In defense of neoliberalism I've often seen conservatives put forward something from the Heritage Foundation, which is a Koch brother's financed conservative think tank. They have something they call an Index of Economic Freedom. Presumably the more free, the more neoliberal.
Before looking at it I think it's useful to first consider what you would expect from it. I think you expect two things. Number 1 you expect crappy countries to be ranked low regardless of the real economic freedom. Heritage is made up of ideologues. They advocate on behalf of neoliberalism, which means policies that are for the benefit of the Koch brothers. Putting forward a poor country as an example for others to emulate doesn't reflect well on neoliberalism. So there's pressure to pretend that a poor country is socialist rather than neoliberal no matter what it really is.
The second thing you expect is that states on the US enemies list would be ranked low. Iran is bad, so it's un-free. Same for Libya, N Korea, Venezuela, Cuba. On the other hand US client states would tend to be pushed higher. So Saudi Arabia, Bahrain, Egypt, etc.
So let's take a look. Of course I looked at it before offering these expectations, but you can see that it does follow those expectations to some degree. Do these rankings make any sense? I don't think so.
What is the opposite of neoliberalism, assuming neoliberalism is economic freedom? Socialism or communism. What states do you think of when you think of socialism? For me it's Western Europe. So Sweden, France, Norway, Belgium. It happens I was in Belgium a year and a half ago. The people I worked with complained that the welfare state is so extensive and taxes so high that there's no incentive to work.
Where is Belgium ranked? 32 out of 179. Pretty high. Sweden is 22, France 64, Norway 30. Socialist states have high economic freedom.
Really the United States is another case. Enormous regulations on trading, labor, product development. Half of our health care expenditures come via government. We have welfare. We have publicly subsidized high tech. An enormous defense sector. Starting a business isn't easy. My brother tried to start a used car business but quit after dealing with all the red tape. We're in the top 10 most economically free countries in the world supposedly.
I've argued that Haiti is a good example of the effects of neoliberalism. Unlike the United States where the Federal Minimum Wage is $7.25/hr, in Haiti it's closer to $5/day. Low tariffs, limited labor rights, non-existent government spending. Very free, right? Heritage puts them at 133. How is this possible?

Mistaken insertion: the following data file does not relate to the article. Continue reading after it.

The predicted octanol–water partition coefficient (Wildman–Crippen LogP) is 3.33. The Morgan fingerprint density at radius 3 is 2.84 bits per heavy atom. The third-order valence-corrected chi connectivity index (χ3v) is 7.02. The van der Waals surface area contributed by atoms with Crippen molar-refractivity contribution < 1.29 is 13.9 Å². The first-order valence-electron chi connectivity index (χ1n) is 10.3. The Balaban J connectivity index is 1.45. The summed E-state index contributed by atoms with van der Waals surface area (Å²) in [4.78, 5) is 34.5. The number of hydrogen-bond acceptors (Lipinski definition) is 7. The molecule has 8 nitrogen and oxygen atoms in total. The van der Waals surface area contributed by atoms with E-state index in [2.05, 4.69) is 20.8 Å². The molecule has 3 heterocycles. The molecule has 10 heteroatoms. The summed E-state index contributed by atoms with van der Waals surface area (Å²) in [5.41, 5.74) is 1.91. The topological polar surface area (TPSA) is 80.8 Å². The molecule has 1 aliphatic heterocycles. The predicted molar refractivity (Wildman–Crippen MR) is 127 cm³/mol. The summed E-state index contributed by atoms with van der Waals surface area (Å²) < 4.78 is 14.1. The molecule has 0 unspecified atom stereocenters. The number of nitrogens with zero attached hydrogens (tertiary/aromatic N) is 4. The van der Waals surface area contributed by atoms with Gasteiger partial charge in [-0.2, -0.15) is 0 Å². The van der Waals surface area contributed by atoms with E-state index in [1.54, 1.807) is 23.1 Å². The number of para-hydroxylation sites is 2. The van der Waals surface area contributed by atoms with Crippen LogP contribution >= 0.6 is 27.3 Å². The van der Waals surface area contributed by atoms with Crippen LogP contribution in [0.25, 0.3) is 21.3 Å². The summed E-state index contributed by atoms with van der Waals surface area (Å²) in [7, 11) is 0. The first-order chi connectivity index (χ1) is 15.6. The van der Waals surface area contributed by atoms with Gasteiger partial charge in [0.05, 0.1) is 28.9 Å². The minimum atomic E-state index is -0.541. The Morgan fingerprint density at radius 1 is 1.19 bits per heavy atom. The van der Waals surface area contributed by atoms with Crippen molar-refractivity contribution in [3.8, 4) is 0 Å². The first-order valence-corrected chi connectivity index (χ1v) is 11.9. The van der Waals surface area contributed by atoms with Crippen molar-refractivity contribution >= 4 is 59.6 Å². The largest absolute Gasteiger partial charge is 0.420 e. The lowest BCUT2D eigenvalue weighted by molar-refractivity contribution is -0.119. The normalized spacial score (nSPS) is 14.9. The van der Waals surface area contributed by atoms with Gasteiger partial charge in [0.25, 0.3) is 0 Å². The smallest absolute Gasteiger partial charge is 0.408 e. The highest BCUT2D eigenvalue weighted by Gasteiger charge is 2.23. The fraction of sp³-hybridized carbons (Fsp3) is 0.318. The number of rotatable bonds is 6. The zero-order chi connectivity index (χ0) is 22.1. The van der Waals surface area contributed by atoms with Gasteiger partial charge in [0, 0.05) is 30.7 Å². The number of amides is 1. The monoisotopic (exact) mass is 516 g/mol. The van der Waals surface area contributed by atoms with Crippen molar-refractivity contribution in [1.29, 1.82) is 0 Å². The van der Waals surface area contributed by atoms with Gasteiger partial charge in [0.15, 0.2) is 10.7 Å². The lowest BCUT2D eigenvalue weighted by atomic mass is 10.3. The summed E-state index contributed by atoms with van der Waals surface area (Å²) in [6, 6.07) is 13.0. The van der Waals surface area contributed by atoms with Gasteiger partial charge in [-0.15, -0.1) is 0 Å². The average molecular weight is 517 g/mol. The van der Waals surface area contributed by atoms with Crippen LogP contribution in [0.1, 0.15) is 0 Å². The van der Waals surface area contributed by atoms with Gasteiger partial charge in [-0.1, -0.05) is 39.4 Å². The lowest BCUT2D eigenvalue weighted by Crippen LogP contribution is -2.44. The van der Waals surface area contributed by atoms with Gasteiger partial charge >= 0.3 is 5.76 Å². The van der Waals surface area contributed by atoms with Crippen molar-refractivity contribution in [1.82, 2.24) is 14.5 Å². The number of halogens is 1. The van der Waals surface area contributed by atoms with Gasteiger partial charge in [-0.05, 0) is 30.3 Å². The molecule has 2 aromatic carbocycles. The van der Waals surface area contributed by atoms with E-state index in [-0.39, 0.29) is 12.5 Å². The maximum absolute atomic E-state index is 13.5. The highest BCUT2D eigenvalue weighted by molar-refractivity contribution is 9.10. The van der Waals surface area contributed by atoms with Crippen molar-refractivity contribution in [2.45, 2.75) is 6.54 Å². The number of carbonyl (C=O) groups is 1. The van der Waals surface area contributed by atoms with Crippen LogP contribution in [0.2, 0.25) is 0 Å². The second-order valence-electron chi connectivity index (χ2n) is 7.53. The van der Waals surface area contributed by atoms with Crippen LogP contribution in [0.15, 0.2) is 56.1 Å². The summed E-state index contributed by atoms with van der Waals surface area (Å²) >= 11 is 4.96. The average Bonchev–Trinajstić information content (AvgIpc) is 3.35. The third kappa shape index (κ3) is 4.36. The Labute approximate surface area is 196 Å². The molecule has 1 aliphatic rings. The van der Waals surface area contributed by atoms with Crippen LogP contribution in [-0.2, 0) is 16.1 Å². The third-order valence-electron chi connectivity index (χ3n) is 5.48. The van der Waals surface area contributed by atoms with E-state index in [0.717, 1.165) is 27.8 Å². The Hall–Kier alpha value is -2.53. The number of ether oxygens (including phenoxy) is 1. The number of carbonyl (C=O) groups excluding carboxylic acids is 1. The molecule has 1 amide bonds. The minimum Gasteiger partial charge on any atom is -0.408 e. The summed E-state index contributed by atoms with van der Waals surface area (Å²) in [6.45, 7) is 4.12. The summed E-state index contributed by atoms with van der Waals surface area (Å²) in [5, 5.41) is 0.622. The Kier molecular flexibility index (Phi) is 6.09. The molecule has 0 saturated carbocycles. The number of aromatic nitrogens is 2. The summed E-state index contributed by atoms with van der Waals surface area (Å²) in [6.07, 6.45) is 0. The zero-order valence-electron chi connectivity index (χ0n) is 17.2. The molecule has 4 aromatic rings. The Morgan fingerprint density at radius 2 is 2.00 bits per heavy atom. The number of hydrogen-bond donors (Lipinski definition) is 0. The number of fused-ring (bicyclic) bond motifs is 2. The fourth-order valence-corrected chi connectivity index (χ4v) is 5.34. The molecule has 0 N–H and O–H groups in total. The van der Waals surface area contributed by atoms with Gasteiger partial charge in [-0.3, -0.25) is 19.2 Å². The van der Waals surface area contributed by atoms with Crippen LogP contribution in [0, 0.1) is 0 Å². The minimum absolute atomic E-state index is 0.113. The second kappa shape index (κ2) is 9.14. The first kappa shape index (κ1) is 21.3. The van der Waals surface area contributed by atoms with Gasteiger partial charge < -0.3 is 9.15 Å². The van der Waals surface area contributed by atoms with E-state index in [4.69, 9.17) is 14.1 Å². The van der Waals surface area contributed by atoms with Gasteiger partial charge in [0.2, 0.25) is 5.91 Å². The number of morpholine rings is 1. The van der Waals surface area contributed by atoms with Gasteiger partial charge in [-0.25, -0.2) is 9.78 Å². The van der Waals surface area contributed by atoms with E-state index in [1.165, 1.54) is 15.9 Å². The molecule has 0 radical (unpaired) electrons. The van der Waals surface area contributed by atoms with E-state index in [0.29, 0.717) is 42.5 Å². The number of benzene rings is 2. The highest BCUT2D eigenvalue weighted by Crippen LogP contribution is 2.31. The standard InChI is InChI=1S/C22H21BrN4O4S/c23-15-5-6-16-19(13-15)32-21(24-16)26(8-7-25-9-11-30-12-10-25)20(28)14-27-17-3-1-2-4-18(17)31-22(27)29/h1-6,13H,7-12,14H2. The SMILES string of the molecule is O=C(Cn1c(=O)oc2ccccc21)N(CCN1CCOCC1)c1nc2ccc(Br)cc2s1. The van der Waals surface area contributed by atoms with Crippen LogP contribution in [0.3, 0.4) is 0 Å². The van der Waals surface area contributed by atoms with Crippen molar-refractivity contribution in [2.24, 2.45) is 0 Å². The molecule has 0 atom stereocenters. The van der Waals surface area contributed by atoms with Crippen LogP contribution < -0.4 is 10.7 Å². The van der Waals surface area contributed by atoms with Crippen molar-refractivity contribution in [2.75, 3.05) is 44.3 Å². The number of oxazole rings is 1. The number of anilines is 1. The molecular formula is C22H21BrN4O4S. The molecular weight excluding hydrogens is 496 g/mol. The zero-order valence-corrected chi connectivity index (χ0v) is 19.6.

Let's take a closer look at their analysis on Haiti. The first problem is "Business Freedom." Haiti has an "inadequate regulatory framework." Inadequate regulations? So the more regulated the more free? I thought Heritage hated all that red tape and regulations. Suddenly up is down. Regulation is freedom.
Next is trade freedom. They have inefficient state run administration at the sea ports, says Heritage. OK, so what would be the solution to that problem? Bigger government? Is that what Heritage regards as more economic freedom? Bigger government?
Heritage is close to right on taxes. Haiti's taxes are good and low. On government spending they rock. Crushing the world average. Way less government spending. Heritage says they are at the mean in terms of monetary freedom.
On financial freedom Heritage complains that regulations on banking remain poor. Huh? I thought limited regulation was a good thing. They complain of weak enforcement of property rights. Wouldn't we need bigger government for that? They talk of corruption and bribes. Are they suggesting more government involvement to prevent bribes?
I agree with the criticisms of Haiti's economic situation. Haitians elected a progressive President to resolve these issues. He was ousted by an American backed coup in order to impose neoliberalism. Heritage wants to pretend Haiti is not neoliberalism. You got what you want in Haiti Mr Koch and Heritage. Now you need to own up to it.